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Should Canada change the names of streets and monuments that honour contentious figures?

This week, Vancouver passed a motion to make 150 of its street names and monuments less colonial and more diverse. In Ottawa, similar concerns were raised over Parliament's Langevin Block. Should Canada change names of streets and monuments that honour contentious figures? With host Duncan McCue.
A bilingual roadside mileage sign is shown along the Sea to Sky Highway in Squamish, British Columbia. The signs have been erected written in both English and the language of the Squamish and Lil'Wat First Nations bands who traditionally lived in the area between Vancouver and Whistler. (REUTERS/Andy Clark)
Listen to the full episode1:53:04

Vancouver just passed a motion to make 150 street names more diverse. In Ottawa, some want a less colonial name for Parliament's Langevin Block. Should Canada change the names of streets and monuments that honour contentious figures?

What's in a name?

T'was a simple but profound question asked by the Bard, and this year being the 150th anniversary of Confederation, it's a question many Canadians are asking as they gaze upon city street signs.

This week Vancouver city council decided it's time to take a second look at names, voting unanimously to diversify city signage. The idea behind the 150+ Place Naming Project is to make streets, alleyways, plazas and buildings more representative of contributions from women, immigrants, and Indigenous peoples.

Vancouver isn't the only city asking: what's in a name?

The town of Port Alberni, B.C. recently decided to keep Indian Avenue and Neill Street, which both commemorate an Indian agent who supported Japanese internment. Edmonton, on the other hand, just renamed a portion of 23rd Avenue to Maskekosihk Trail, which is a Cree word for "people of the land of medicine."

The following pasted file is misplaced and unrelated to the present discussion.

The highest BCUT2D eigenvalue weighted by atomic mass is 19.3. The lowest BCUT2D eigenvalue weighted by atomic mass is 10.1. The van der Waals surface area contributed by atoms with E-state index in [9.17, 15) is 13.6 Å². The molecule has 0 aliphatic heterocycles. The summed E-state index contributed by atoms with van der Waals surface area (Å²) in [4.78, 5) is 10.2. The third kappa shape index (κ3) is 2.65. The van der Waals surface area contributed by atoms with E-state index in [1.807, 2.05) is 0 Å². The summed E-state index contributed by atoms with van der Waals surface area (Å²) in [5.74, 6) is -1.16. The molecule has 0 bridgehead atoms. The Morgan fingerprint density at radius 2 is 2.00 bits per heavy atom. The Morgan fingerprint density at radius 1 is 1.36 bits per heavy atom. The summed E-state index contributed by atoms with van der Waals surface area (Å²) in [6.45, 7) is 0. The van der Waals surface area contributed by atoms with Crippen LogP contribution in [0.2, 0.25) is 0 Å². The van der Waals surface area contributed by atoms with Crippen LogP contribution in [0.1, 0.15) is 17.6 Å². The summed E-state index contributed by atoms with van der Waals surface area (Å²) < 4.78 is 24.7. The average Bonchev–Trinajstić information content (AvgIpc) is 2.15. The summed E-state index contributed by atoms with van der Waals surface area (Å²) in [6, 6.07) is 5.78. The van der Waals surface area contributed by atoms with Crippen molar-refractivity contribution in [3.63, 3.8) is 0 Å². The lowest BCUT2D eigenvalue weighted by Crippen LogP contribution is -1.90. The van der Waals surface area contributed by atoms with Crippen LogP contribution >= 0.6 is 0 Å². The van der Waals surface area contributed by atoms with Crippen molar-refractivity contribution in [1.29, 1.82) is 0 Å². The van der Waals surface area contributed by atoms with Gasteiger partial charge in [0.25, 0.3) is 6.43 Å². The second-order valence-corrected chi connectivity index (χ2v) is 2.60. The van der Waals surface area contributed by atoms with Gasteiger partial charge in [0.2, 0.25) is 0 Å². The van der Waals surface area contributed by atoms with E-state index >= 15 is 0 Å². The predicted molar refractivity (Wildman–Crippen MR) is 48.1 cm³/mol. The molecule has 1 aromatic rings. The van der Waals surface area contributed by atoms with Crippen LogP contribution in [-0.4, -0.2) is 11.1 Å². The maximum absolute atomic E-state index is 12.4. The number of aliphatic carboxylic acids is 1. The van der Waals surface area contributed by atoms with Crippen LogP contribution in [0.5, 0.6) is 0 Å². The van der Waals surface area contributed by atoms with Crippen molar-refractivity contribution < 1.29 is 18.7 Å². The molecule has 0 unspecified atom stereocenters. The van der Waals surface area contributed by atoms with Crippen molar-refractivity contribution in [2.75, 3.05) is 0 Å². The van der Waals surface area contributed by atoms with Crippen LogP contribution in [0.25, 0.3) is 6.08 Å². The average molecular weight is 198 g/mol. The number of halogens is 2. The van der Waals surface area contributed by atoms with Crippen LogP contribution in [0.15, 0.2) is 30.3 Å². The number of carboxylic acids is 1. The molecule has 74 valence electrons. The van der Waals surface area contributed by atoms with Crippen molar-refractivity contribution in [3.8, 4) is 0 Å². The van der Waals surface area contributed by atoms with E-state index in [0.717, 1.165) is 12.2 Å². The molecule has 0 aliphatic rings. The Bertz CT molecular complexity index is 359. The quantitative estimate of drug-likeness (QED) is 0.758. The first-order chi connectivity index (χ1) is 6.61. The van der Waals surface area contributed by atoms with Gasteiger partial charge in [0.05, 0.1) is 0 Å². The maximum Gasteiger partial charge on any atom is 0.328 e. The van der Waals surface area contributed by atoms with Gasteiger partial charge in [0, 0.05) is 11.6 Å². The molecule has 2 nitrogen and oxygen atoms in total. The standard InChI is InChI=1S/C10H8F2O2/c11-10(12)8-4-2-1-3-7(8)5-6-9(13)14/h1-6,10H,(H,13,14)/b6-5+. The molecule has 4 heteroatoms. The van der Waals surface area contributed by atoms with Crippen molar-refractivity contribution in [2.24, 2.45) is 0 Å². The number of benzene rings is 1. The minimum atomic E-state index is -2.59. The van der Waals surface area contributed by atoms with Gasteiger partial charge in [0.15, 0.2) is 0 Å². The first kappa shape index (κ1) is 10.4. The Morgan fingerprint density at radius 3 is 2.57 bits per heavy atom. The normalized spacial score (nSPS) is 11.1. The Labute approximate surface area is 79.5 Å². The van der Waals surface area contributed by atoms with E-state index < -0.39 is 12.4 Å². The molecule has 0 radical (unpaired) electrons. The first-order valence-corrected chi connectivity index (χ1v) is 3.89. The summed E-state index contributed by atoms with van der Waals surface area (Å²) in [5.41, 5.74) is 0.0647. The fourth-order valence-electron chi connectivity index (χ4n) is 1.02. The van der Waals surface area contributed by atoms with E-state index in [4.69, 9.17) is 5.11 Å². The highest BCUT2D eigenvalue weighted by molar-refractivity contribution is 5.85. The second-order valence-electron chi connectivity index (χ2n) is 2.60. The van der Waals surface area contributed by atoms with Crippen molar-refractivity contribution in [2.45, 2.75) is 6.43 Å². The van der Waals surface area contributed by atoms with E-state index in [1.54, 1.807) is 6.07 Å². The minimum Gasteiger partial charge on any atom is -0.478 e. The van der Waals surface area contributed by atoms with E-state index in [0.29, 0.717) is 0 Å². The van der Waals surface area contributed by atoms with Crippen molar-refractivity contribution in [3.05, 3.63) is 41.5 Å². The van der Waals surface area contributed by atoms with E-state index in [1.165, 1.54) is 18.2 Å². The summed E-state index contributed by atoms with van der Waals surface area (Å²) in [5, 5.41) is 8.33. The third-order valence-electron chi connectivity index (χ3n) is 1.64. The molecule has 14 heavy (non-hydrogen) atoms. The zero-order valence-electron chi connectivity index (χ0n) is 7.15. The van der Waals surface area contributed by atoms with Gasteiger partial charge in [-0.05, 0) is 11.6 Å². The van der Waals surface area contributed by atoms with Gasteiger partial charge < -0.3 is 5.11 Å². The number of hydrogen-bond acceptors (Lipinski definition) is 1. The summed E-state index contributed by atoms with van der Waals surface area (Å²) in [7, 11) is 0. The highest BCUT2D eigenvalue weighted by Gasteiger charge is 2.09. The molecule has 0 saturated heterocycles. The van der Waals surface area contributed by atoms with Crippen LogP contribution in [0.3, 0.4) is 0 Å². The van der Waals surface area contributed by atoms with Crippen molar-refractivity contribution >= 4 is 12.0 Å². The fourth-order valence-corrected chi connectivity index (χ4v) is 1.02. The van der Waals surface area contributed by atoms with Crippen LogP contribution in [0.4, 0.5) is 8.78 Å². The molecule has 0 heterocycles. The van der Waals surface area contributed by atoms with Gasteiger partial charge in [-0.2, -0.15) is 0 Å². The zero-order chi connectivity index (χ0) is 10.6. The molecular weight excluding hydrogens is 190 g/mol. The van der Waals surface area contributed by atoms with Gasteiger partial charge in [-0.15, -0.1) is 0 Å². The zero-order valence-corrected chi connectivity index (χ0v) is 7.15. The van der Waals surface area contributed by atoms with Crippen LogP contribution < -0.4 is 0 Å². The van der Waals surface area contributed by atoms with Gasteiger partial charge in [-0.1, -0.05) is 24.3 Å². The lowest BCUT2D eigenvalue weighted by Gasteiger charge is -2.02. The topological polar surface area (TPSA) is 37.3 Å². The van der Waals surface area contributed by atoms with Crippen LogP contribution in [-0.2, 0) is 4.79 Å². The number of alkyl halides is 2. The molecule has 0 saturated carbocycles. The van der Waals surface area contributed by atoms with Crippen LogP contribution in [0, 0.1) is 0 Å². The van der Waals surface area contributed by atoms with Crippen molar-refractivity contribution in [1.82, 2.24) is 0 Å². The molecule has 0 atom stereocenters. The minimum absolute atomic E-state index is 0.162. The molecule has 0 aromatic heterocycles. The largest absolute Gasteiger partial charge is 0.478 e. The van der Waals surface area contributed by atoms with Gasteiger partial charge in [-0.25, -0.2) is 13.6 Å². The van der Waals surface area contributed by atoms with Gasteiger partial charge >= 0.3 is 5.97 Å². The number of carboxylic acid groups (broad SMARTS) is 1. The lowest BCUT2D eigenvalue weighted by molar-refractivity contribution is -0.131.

Is this about writing new chapters of Canadian history? Or when we talk about changing street names and building names, and even taking down statues, are we also re-writing the public historical record?

The Truth and Reconciliation Commission called for better integration of Indigenous history into Canada's heritage. In that spirit Calgary's Langevin Bridge, named for a Father of Confederation who was an architect of the Indian residential school system, was renamed Reconciliation Bridge. Some want Langevin Block, the historic building across from Parliament which houses the Prime Minister's Office, renamed too. If we delve into the prickly pasts of some of Canada's historic figures, where do we draw the line?

How symbolically important is the name of a building, bridge or street? Some say, if renaming is about redress, time and money is better spent on action. Have there been concerns about any place names where you live?

Our question: Should Canada change streets and monuments that honour controversial figures?

GUESTS

Andrea Reimer, Vancouver City Councillor who brought forward 150+ Place Naming Project motion
Twitter: @andreareimer

Kaitlin Wainwright, Plaques and Markers program coordinator for Heritage Toronto
Twitter: @hellokaitlin

Ryan McMahon, Indigenous comedian, host of Colonization Road documentary
Twitter: @RMComedy

Jonathan Vance, Distinguished professor of Military History at University of Western Ontario

Cecilia Morgan, Professor at OISE, wrote "Commemorating Canada: History, Heritage, and Memory 1850s-1990s"

What we're reading

Mentioned in the show

CBC

Globe and Mail

National Post

Maclean's Magazine

The Walrus

Halifax Examiner

Nunatsiaq Online

Montreal Gazette

The Guardian

Student newspapers